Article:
Protecting the environment does not require us to abandon the rule of law

This week, briefing began in WildEarth Guardians v. U.S. Department of Justice, a case of critical importance to anyone concerned about federal overcriminalization. The Endangered Species Act makes it a crime to “knowingly violate” the statute’s prohibition against taking listed species. For decades, the United States has interpreted this to mean that, to be convicted, a defendant must know his actions will cause take and know the species that will be taken. The case seeks to overturn that interpretation in the case; in effect, to force federal prosecutors to convict and imprison people for innocent mistakes resulting from ordinary, traditionally lawful activity. [Disclaimer: I, along with several of my PLF colleagues, represent agricultural organizations in the case. You can find our brief here.]

Overcriminalization is another example of the due process deficit in environmental law. Traditionally, the rule of law has prevented this sort of abuse. Lon Fuller famously summed up the rule of law—which he called the inner morality of law—as requirements that law be even-handed, public, prospective rather than created ex post, coherent, clear, stable, and practicable. Together, these principles shield people from the exercise of arbitrary power, particularly when that power takes the form of criminal punishment. Modern environmental regulation fairs very poorly on these criteria.

Reading the Endangered Species Act’s knowledge requirement out of the statute will not result in a coherent, clear, and practicable rule. It could lead to people being imprisoned and fined for innocent accidents resulting from ordinary, lawful conduct. (It is no exaggeration that, under WildEarth Guardians’ theory, which the district court accepted, you could be sentenced to a year in federal prison if you accidentally struck an endangered insect with your windshield while driving down the highway.) It also won’t be evenhanded; it’s unimaginable that federal prosecutors would pursue everyone who innocently violates the law. Instead, they would arbitrarily pick and choose their defendants.

Much of environmental regulation presents rule of law problems. In a recent post, I discussed several Supreme Court Justice’s concern about the consequences of that overly vague law. Justice Kennedy has even suggested that it may be unconstitutionally vague. Justices Roberts and Alito haven’t gone that far yet but have expressed concern about a statute that cannot be interpreted or understood by an ordinary person without an army of lawyers. This law is not clear, coherent, or practicable. And most people only learn what bureaucrats expect of them after-the-fact, when they show up on their doorstep accusing them of violating the law and threatening tens of millions in fines.

Unfortunately, rather than confronting environmental law’s rule-of-law problem, the trend is instead to redefine the rule of law for environmental law and, thereby, sweep the problem under the rug. (This shouldn’t be too surprising. If “navigable waters” can be redefined to include dry land, why should any concept not bend to will?)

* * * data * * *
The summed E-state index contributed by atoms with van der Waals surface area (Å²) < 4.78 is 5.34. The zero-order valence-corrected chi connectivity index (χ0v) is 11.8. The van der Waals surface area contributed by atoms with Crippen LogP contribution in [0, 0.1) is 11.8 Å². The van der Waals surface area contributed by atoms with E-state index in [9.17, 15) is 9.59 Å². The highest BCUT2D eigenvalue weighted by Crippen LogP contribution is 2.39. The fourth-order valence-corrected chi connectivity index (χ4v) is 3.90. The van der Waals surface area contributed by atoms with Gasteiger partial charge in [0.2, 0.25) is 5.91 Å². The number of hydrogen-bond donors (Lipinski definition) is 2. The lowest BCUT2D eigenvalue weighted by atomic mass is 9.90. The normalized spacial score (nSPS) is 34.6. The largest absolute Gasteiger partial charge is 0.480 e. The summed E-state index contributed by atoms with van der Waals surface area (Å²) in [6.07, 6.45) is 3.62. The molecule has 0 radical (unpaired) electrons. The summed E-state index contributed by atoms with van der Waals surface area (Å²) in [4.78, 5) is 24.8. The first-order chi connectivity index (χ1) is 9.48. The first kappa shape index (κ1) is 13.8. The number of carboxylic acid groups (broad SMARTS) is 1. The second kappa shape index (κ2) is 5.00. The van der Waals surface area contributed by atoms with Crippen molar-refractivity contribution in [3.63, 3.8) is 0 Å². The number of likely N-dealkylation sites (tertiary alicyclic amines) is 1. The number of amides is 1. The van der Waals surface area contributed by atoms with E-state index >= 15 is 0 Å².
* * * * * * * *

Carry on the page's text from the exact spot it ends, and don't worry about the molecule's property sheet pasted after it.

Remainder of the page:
In 2016, the IUCN World Environmental Law Congress (no, I did not make that up) proposed a new definition of the rule of law for environmental law. Whereas the rule of law has been primarily focused on protecting individuals from arbitrary exercises of power, the new environmental rule of law is focused on empowering regulators and avoiding deregulation.

Is this erosion of the rule of law inevitable? No. One of the most attractive aspects of free market environmentalism is that, far from requiring the abandonment of our values, it relies upon and reinforces them. Free market environmentalism needs little more than simple, clear rules and stable property rights. These make it possible for environmentalists, industry, and property owners to reach mutually beneficial solutions to environmental issues.

Private individuals and organizations have the greatest knowledge and incentive to get things right, allowing them to work out all of the more complicated questions that arise. You’re far more likely to reach the right result that way than if you assume that distant beltway bureaucrats will know everything and solve every conflict. Regulators are human like the rest of us; they have limited knowledge and time and are thus prone to mistakes. Sometimes those mistakes may be embarrassing, like when EPA threatened Andy Johnson and his family with $20 million in fines based on an errant assumption that water flowed uphill. Other times they’ll result in rules that undermine the values regulations purport to protect.

Such mistakes may also occur under voluntary and free market conservation. But their consequences will be limited to the areas involved, rather than nationwide (which is the case when federal bureaucrats get regulations wrong). And those mistakes are more easily fixed. It’s a Herculean effort to change a controversial federal statute or a regulation, but private parties renegotiate private contracts and property rights all the time. Over the long run, that flexibility, combined with better incentives, allows voluntary conservation to achieve much better results than heavy-handed regulation.


  1. I would add to the definition that the offence must be objective, not a subjective view. No doubt Fuller couldn’t conceive of a non-objective law, but we have plenty of them now, in particular hate-crime where a party (not even the direct “offended” party) can decide a crime has been committed just because they think it has.


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